Huang, Zhao Named 2018 Gillis Award Honorees
Posted in News Story | Tagged Awards, College Academic Council, Student
December 3, 2018 — The College Academic Council (CAC) has issued the second annual Chester Gillis Award to two students in Georgetown College.
Lawrence Huang (C’19) and Susu Zhao (C’19) each received a stipend that will help fund their academic and research expenses for the coming semester.
The Gillis Award, named for the longtime Department of Theology professor and College Dean, honors students who exemplify the value of a liberal arts education in the Jesuit tradition.
“Lawrence and Susu are living out the Jesuit values rather than just writing about them,” CAC President Jacqueline Crispino (C’19) said. “All of their activities connect with their academic goals in a way that shows their genuine passion.”
A senior government major, Lawrence Huang is currently working on his honors thesis, which examines the political theory of Hannah Arendt as it relates to refugees, border policy and migration.
Huang’s research ties in with his interests outside academic as well. He served as president of the GU College Democrats and spent a year organizing on behalf of pro-immigrants’-rights candidates and causes.
“My advocacy sparked my interest in building responsibilities across borders, and now my research is building those responsibilities as necessary to making rights claims,” Huang said.
The senior expects to pursue a career in academia after leaving the Hilltop. He intends for research and activism on issues of migration to be tied in with his work throughout his career.
“I can never separate my research from my activism, and as an immigrant myself, I won’t ever stop researching and advocating for the rights of migrants,” Huang said.
Susu Zhao is a senior majoring in justice and peace studies with minors in disability studies and Chinese. She was inspired to pursue law school while taking Prof. Randall Amster’s introduction course within her major.
“Introduction to Justice and Peace Studies further fueled my existing passion for civil rights and provided the opportunity to examine my interests in activism, the United States judicial system, and criminal justice reform through an academic lens,” Zhao said.
Zhao combined her interests in legal studies and Chinese while studying abroad in Beijing this past summer.
“This opportunity paired an immersive environment, conducive to advanced language learning, with wholly unfamiliar societal context and surroundings,” Zhao said. “It allowed me to learn more about the differences between the American and Chinese legal systems and variations in civil rights norms, perceptions, and legislation.”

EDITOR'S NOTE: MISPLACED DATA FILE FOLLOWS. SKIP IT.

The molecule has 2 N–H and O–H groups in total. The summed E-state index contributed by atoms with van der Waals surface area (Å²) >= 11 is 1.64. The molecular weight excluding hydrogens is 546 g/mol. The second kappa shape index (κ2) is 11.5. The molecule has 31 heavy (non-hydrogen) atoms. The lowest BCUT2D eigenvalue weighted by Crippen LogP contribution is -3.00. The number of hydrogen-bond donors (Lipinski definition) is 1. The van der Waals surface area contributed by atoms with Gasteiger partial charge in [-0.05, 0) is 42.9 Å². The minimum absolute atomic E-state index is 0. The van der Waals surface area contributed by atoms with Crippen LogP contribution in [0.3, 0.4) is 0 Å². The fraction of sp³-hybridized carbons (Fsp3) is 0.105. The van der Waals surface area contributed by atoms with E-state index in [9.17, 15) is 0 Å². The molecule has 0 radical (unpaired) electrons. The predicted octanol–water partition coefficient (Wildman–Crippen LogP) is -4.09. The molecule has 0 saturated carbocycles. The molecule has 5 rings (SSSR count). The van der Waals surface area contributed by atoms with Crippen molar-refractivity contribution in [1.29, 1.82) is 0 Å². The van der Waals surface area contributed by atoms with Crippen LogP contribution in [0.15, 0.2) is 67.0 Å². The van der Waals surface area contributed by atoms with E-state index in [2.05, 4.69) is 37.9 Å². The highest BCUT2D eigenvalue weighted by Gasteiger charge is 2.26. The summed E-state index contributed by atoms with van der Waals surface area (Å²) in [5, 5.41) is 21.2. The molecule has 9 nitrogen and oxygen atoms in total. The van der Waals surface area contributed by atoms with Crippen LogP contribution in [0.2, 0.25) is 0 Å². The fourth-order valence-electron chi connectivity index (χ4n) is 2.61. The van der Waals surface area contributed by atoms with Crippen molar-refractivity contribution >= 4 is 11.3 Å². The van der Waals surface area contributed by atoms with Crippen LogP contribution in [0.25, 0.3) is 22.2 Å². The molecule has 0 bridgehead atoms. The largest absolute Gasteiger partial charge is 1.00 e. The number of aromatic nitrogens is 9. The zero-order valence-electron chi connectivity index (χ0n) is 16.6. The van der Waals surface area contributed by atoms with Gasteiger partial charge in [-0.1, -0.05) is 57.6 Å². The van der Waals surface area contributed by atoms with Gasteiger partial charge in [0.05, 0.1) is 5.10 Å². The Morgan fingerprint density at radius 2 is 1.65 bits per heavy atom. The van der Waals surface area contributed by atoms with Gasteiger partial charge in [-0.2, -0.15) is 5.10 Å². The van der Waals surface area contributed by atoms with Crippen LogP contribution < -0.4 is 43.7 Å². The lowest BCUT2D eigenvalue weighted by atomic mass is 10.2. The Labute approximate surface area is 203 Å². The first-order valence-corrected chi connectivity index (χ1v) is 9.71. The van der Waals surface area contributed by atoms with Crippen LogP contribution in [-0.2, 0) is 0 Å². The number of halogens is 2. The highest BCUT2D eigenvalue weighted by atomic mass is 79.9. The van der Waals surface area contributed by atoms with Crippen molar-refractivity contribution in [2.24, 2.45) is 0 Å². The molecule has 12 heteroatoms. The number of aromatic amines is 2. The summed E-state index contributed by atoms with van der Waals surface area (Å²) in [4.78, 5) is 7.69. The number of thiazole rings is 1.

A financially independent student, Zhao says the Gillis Award will help her dedicate more time to academics and extracurricular activities rather than working extra to pay for textbooks.
“These funds will allow me to give back to the community that has profoundly influenced my personal growth,” she said.
THE COLLEGE’s INFLUENCE
Both Huang and Zhao emphasized the role the Georgetown College education has played in shaping their lives since arriving on the Hilltop.
Zhao believes the strong liberal arts basis of the College curriculum has provided a strong foundation on which her goals have developed.
“The College education has helped me explore, focus, and define my academic goals and future career goals,” Zhao said. “The emphasis upon a well-rounded liberal arts education, aligning with the mission of cura personalis, has given me the opportunity to delve into diverse course offerings — ranging from environmental sciences to anthropology to philosophy — in search of the academic disciplines that I find most stimulating.”
Huang highlighted the role of the Jesuit mission in animating his academic and career interests.
“Educationally, I am deeply motivated by the mission President DeGioia gave us from the Jesuits at Convocation: Go Set the World on Fire,” Huang said. “Political theory research is often abstract and distant from practice. My work is and always will be directly practicable.”
— Patrick Curran